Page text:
The Sciences

Is Al Gore Responsible for Destroying the Planet?

Cosmic VarianceBy Sean CarrollDec 6, 2010 2:28 PM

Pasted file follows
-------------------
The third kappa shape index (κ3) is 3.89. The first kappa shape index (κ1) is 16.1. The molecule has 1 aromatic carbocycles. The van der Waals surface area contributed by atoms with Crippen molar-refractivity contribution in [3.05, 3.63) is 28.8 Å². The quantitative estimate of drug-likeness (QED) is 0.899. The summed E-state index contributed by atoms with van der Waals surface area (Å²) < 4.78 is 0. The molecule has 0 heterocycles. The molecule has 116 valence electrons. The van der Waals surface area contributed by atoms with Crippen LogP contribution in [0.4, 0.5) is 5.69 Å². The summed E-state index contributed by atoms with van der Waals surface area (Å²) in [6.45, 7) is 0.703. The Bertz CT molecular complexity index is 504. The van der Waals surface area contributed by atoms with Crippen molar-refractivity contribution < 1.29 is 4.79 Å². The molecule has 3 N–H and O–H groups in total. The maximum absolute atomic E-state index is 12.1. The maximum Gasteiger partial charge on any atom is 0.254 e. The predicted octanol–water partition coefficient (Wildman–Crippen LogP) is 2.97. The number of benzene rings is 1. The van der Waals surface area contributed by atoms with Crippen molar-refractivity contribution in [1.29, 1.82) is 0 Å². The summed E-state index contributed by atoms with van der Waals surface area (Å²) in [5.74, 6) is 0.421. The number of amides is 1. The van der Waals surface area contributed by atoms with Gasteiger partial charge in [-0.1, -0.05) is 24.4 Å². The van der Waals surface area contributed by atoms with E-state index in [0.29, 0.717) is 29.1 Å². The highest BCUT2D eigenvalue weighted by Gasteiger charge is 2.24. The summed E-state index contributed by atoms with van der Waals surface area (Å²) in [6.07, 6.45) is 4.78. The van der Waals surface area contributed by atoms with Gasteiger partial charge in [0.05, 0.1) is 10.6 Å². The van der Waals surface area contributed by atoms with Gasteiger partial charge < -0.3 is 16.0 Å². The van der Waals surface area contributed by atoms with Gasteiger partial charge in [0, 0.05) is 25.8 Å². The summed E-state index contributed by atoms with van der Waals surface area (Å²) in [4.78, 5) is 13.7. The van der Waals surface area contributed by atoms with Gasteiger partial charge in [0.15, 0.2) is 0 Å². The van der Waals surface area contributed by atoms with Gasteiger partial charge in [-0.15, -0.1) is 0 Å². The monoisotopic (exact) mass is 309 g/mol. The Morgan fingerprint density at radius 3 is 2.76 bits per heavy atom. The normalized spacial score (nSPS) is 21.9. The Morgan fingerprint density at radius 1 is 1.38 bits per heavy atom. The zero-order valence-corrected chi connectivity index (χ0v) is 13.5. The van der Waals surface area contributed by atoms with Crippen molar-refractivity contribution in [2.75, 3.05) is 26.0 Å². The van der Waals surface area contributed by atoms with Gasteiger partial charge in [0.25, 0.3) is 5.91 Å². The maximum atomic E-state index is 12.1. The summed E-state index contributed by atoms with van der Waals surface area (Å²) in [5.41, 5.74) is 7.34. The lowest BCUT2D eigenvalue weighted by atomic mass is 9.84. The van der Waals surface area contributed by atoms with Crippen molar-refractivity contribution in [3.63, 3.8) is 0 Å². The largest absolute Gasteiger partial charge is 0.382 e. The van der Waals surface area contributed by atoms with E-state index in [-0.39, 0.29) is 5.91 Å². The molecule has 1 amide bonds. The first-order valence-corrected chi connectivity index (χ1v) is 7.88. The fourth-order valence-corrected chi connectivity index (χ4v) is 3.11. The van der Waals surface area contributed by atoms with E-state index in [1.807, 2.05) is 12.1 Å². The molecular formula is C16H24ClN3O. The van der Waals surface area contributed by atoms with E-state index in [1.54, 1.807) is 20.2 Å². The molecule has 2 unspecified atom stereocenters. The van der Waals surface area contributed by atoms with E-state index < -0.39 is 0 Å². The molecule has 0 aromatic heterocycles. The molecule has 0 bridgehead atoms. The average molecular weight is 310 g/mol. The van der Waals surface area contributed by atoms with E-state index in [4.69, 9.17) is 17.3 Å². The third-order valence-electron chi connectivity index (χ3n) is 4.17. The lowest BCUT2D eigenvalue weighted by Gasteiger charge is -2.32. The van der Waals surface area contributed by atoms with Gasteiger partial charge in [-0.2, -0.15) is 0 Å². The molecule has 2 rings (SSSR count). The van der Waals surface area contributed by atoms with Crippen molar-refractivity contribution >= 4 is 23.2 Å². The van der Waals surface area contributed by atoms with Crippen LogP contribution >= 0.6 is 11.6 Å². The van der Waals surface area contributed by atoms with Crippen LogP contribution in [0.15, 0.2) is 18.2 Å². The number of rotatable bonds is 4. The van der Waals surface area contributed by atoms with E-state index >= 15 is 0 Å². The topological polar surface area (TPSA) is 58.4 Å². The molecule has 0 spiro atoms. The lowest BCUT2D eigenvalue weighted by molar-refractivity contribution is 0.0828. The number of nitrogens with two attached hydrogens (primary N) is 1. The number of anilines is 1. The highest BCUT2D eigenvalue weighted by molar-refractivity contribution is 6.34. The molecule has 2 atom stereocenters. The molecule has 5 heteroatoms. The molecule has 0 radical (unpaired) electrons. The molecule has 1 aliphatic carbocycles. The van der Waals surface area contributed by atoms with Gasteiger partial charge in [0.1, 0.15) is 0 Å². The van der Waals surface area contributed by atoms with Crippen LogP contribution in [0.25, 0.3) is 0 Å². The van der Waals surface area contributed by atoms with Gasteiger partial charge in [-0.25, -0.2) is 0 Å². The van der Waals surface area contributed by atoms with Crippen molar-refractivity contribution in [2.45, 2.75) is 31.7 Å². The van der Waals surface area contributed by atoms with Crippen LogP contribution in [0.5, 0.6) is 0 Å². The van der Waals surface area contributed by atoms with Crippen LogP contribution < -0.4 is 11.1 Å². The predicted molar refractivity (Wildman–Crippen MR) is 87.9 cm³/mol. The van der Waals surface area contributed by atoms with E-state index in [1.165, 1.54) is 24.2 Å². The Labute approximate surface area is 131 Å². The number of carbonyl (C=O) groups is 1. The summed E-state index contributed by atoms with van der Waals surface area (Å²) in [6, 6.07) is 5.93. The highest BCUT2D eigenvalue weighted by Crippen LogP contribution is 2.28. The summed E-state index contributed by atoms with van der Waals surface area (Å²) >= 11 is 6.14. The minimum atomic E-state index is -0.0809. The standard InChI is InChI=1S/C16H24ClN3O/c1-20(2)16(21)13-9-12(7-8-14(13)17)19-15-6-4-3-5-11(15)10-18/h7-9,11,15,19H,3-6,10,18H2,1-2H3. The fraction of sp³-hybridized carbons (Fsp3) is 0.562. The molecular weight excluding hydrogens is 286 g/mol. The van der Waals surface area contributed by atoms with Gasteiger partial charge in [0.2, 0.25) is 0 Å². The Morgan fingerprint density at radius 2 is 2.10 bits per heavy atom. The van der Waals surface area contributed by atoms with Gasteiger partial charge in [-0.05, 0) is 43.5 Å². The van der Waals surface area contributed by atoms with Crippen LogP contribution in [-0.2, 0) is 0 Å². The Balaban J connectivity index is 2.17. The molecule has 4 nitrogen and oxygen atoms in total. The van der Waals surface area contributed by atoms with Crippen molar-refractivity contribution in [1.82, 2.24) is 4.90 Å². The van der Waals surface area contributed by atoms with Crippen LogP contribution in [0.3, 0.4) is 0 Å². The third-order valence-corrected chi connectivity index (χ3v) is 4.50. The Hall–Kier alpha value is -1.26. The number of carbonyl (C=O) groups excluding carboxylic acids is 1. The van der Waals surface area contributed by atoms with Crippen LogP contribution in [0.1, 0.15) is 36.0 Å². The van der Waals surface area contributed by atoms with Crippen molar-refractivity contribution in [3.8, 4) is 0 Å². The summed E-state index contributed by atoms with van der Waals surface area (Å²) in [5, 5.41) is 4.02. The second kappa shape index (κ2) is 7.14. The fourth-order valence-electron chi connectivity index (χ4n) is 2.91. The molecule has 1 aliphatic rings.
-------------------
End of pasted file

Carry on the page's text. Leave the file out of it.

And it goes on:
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Among the many depressing aspects of our current political discourse is the proudly anti-science stance adopted by one of our major political parties. When it comes to climate change, in particular, Republicans are increasingly united against the scientific consensus. What's interesting is that this is not simply an example of a conservative/liberal split; elsewhere in the world, conservatives are not so willing to ignore the findings of scientists. Republicans are alone among major parties in Western democracies in denying the reality of climate change, a phenomenon that even puzzles many American conservatives. Denialism is growing among the rank and file, and the phenomenon is especially strong among those with college degrees. So it doesn't seem to be a matter of lack of information, so much as active disinformation. Republican politicians are going along willingly, as they increasingly promote anti-scientific views on the environment. After the recent elections, GOP leaders are disbanding the House Select Committee on Global Warming. What makes American conservatives different from other right-wing parties around the world? Note that it wasn't always this way -- there was a time when Republicans wouldn't have attacked science so openly. I have a theory: it's Al Gore's fault. Actually it's not my theory, it comes from Randy Olson. For a while now Randy has been vocally skeptical about An Inconvenient Truth, Gore's critically-acclaimed documentary about global warming. I was initially unconvinced. Surely the positive effects of informing so many people about the dangers of climate change outweigh the political damage of annoying some conservatives? But Randy's point, which I'm coming around to, was that for all the good the movie did at spreading information about climate change, it did equal or greater harm by politicizing it. By most measures, Al Gore has had a pretty successful career. Vice-President during an administration characterized by peace and prosperity, winner of the popular vote total during his Presidential run, co-founder of Current TV, winner of an Emmy, a Grammy, and a Nobel Prize. But to Republicans, he's a punchline. It's an inevitable outcome of the current system: Al Gore was the Democratic nominee for President; therefore, he must be demonized. It's not enough that their candidate is preferable; the other candidate must be humiliated, made into a laughingstock. (Ask John Kerry, whose service in Vietnam was somehow used as evidence of his cowardice.) The conclusion is inevitable: if Al Gore becomes attached to some cause, that cause must be fought against. Here is some evidence. You may think of Jay Leno as a completely vanilla and inoffensive late-night talk-show host. But he's a savvy guy, and he knows his audience. Which is mostly older, white, suburban middle-class folks. Which political party does that sound like? Between January and September of 2010, Jay Leno made more jokes about Al Gore than about Sarah Palin. You read that right. This is while Palin was promoting books, making TV specials, stumping for candidates, and basically in the news every day, while Gore was -- doing what exactly? Once Al Gore became the unofficial spokesperson for concern about climate change, it was increasingly inevitable that Republicans would deny it on principle. This isn't the only reason, not by a long shot (there's something in there about vested interests willing to pour money into resisting energy policies that are unfriendly to fossil fuels), but it's a big part. Too many Republicans have reached a point where devotion to "the truth" takes a distant back seat to a devotion to "pissing off liberals." With often nasty implications. What the United States does about climate change will be very important to the world. And what the U.S. does will be heavily affected by what Republicans permit. And Republicans' views on climate change are largely colored by its association with Al Gore. As much as I hate to admit it, the net real impact of An Inconvenient Truth could turn out to be very negative. Gore himself doesn't deserve blame here. Using one's celebrity to bring attention to an issue of pressing concern, and running for office in order to implement good policies, are two legitimate ways a person can help try to make the world a better place. In a healthy culture of discussion, they shouldn't necessarily interfere; if any issue qualifies as "bipartisan," saving the planet should be it. But in our current climate, no discussion of political import can take place without first passing through the lens of partisan advantage. Too bad for us.

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